by Akhil Sharma
W. W. Norton & Company, $23.95
Publishes April 7, 2014
The Book We're Talking About is a weekly review combining plot description and analysis with fun tidbits about the book.
What we think
Ernest Hemingway famously rewrote the final lines of A Farewell To Arms 39 times before settling on a suitable conclusion. When asked what exactly it was that stumped him, he replied, "Getting the words right."
Hemingway was being a little satirical, but this sentiment could explain why Akhil Sharma's second novel, though just over 200 pages long, took him 12 and a half years to write. He seems to have pained himself with "getting the words right," and he has succeeded in an extraordinary way.
Family Life is a heartbreaking novel-from-life about a boy whose brother becomes brain damaged after diving into a pool. What begins as a reflection on familial relationships evolves into a meditation on fate, as Ajay questions his own emotional responses to his brother’s tragic accident.
The book opens in Delhi, India in the late '70s ("children playing cricket in the middle of the street and rarely having to move out of the way to let cars by"), where eight-year-old Ajay and his older brother Birju are anxiously awaiting their move to America. Upon arriving at their new home in Queens, they’re hardly able to grasp what Ajay describes as “the wealth of America”--everything from the size of the libraries to the frequency of the television programming to the existence of grocery stores astonishes them.
Soon, Birju begins preparing for an exam that could ensure his entry into the prestigious Bronx High School of Science, and, in spite of the test’s Western bias (“These tests are for white people. How are you supposed to know what ‘pew’ means?”), performs well. His promising future only makes it more difficult for his family to cope with his accident, which Sharma describes brusquely (“Time passed. One afternoon, I watched my mother cut Birju’s fingernails. She looked scared as she did this.”) The starkness of Birju’s condition throws the traits of his family members into relief--Ajay’s father, prone to pessimism, finds comfort in drinking, whereas his more spiritual mother accepts visitors who believe their family is holy due to the suffering that they’ve endured.
Ajay’s methods for coping are complex. He begins praying to a God who, in his mind’s eye, bears a resemblance to Superman, demonstrating his reverence for American culture. For Ajay, God takes on the role of a cognitive-behavioral therapist, asking questions rather than providing answers, and, often, saying nothing at all.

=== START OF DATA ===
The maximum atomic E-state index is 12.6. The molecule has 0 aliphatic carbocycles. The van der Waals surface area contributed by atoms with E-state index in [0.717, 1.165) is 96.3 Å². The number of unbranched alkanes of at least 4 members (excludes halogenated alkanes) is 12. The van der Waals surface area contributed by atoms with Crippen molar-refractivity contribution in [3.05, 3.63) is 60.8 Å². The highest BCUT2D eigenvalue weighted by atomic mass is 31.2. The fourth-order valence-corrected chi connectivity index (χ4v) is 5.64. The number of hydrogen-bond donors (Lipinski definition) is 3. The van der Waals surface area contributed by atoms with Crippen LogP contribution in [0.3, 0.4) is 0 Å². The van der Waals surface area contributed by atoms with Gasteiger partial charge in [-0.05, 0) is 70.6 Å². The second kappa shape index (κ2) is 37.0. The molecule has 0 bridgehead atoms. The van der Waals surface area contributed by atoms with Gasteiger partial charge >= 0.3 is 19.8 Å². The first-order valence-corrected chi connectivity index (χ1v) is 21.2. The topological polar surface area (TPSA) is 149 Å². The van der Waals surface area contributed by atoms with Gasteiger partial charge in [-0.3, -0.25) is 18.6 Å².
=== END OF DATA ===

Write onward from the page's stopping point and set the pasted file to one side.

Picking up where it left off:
He doesn’t tell classmates about his brother, for fear that they’ll respond insolently or, worse, act indifferently. When he does venture to tell a fellow student, he spirals into wild exaggerations about his brother’s former brilliance and valor, hoping they will elicit due empathy.
Sharma is subtly commenting on lying and art--how lies can convey a sort of emotional truth. Storytelling remains a therapeutic outlet for Ajay, especially as he grows older and stumbles upon a biography of Hemingway, whose work he begins to idolize. It's apparent that Sharma, too, takes after Hemingway, as each word of his brilliant novel feels deliberate, and each line is quietly moving.
What other reviewers think
Entertainment Weekly: "Sharma spent 13 years writing this slim novel, and the effort shows in each lucid sentence and heartbreaking detail."
The New York Times: "This book, deeply unnerving and gorgeously tender at its core, charts the young life of Ajay Mishra as he struggles to grow within a family shattered by loss and disoriented by a recent move from India to America."
Who wrote it?
Family Life is Sharma's second novel. His first, An Obedient Father, won the PEN/Hemingway Award and the Whiting Writers' Award. His short stories have been published by The New Yorker, The Atlantic, and Best American Short Stories, and have won numerous O. Henry Awards. He immigrated to the United States from India when he was eight.
Who will read it?
Those who enjoy direct language, and those interested in the immigrant experience in America.
"My father has a glum nature. He retired three years ago, and he doesn't talk much. Left to himself, he can remain silent for days. When this happens, he begins brooding, he begins thinking strange thoughts."
"In India, though, temples also smelled of flowers, of sweat from the crowds, of spoilage from the milk used to bathe the idols. Here, along with the smell of incense, there was only a faint odor of mildew. Because the temple smelled so simple, it seemed fake.
One night, snow drifted down from a night sky. I felt like I was in a book or a TV show."
Rating, out of ten:
10 - Sharma's spare, poetic prose unearths hope amid devastation.